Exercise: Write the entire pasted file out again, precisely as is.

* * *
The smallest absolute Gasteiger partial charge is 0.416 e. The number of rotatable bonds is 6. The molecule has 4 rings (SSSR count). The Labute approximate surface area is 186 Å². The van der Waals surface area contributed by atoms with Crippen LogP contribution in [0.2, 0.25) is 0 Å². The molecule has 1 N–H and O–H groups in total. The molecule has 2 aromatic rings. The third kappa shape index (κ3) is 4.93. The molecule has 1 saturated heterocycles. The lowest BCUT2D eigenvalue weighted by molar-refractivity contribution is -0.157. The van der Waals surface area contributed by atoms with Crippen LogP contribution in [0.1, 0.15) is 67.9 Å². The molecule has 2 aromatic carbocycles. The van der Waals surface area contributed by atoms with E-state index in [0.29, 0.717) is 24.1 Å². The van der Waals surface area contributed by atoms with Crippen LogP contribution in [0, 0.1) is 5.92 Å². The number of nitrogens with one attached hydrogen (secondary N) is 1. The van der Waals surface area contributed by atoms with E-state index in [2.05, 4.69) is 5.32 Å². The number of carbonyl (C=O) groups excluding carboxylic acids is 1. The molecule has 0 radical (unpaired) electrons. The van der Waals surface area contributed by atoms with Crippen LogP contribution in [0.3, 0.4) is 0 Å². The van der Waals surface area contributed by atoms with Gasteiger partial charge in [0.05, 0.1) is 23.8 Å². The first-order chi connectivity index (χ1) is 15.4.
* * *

The smallest absolute Gasteiger partial charge is 0.416 e. The number of rotatable bonds is 6. The molecule has 4 rings (SSSR count). The Labute approximate surface area is 186 Å². The van der Waals surface area contributed by atoms with Crippen LogP contribution in [0.2, 0.25) is 0 Å². The molecule has 1 N–H and O–H groups in total. The molecule has 2 aromatic rings. The third kappa shape index (κ3) is 4.93. The molecule has 1 saturated heterocycles. The lowest BCUT2D eigenvalue weighted by molar-refractivity contribution is -0.157. The van der Waals surface area contributed by atoms with Crippen LogP contribution in [0.1, 0.15) is 67.9 Å². The molecule has 2 aromatic carbocycles. The van der Waals surface area contributed by atoms with E-state index in [0.29, 0.717) is 24.1 Å². The van der Waals surface area contributed by atoms with Crippen LogP contribution in [0, 0.1) is 5.92 Å². The number of nitrogens with one attached hydrogen (secondary N) is 1. The van der Waals surface area contributed by atoms with E-state index in [2.05, 4.69) is 5.32 Å². The number of carbonyl (C=O) groups excluding carboxylic acids is 1. The molecule has 0 radical (unpaired) electrons. The van der Waals surface area contributed by atoms with Crippen LogP contribution in [0.3, 0.4) is 0 Å². The van der Waals surface area contributed by atoms with Gasteiger partial charge in [0.05, 0.1) is 23.8 Å². The first-order chi connectivity index (χ1) is 15.4.